Remember a couple days ago I mentioned the launch of the HMS Warrior in 1860 — the ship that changed long-standing naval battle tactics? If they had only delayed the launch for two days, it would have occurred on the 358th anniversary of the day those very tactics were first used. It was in the First Battle of Cannanore in India in 1501. The battle pitted a Portuguese fleet trying to return home against a much larger number of Indian ships trying to blockade the Portuguese armada inside the harbor. In prior naval battles the idea was to have more soldiers on your ships, board the enemy ships, and fight them hand to hand. But in Cannanore, admiral João da Nova reasoned that although his fleet was badly outnumbered, he had the advantage of superior weaponry. So he navigated his ships into what would come to be called a “line of battle” and relied on cannons and his crews’ ability to aim and reload. The Portuguese forces prevailed, ushering in centuries of similar naval tactics.
Ships also played a role in a December 31 in 1687. The Huguenots were a Protestant religious group that formed in France somewhere around the late 1400s or early 1500s. By the mid-1500s they were being persecuted by the Catholic majority. The persecution continued in spite of the 1598 Edict of Nantes, an order from King Henry IV. That would be the Henry IV of France, not the Holy Roman Emperor of 1050, the Henry IV who was King of England in the late 1300s, or the numerous other Henry IVs who have been dukes, princes, counts, and other nobility around Europe for the past thousand years or more. Anyway, the Edict of Nantes granted the Huguenots rights more or less equal to everyone else’s in France, and attempted to separate religious differences from social unity. It was an early foray into the idea of freedom of religion, and it was intended to end the French Wars of Religion that had been going on for decades.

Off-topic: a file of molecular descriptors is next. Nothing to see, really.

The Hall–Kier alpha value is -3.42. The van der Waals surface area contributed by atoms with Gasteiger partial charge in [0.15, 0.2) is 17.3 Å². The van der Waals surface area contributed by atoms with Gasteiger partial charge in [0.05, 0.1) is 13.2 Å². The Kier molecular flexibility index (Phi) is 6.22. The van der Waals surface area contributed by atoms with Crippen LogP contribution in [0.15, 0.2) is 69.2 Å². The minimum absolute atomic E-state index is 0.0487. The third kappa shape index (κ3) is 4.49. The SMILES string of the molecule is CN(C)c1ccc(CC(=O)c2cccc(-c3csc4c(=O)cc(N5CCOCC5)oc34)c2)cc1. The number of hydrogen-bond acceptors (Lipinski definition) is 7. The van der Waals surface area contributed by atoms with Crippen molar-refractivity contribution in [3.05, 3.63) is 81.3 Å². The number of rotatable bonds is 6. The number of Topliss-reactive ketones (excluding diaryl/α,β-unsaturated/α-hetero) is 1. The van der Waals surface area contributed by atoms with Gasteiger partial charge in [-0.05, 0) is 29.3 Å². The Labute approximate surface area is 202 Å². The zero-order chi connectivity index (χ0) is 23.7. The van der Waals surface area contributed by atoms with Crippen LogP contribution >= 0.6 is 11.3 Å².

The Edict didn’t have its hoped-for effect, and in 1685 Henry IV’s grandson, Louis XIV, tossed it in the bin, revoking it with his Edict of Fontainebleau. The Huguenots could see what was coming next, but they were also aware that various Protestant denominations were welcome in England and Dutch colonies. So on December 31, 1687, the first of many boarded ships to emigrate to the new Dutch colony at the Cape of Good Hope in Africa. Once there they established the first vineyards in that part of the world. So if you happen to enjoy a glass of wine from South Africa, it’s partly due to December 31 and the Huguenots.
The Island of the Missing Day
There’s probably going to be a glass of wine or two enjoyed tonight at New Year’s Eve parties around the world. It’s probably the most widely celebrated international holidays of all. Parties all around the world continue until at least midnight, which marks the beginning of a new year. The Line Islands of the Republic of Kirabati are about the first to see in the New Year, since they’re so close to the International Date Line in the Pacific. The New Year progresses around the world, time zone by time zone, and about the last ones to mark the change are in Samoa.
The first 100% solar-powered nation on Earth.
There’s an interesting story about Samoa and the New Year. Up until 2011 Samoa had been one of the first parts of the world to ring in the New Year. But that year they changed their time zone (which resulted in the International Date Line moving) so they shifted from the beginning of the global day to its end. And that had a strange effect: in 2011, there was no December 30 in Samoa — they went directly from the 29th to the 31st. Exactly the same thing happened, at the same time, in Tokelau, another group of Pacific islands. And don’t forget Kiribati; they swapped time zones and dates in 1994, but the day they skipped was…today! December 31, 1994, never happened there. One of the time zone swappers, Tokelau, has another claim to fame: it’s the first 100% solar-powered nation on Earth.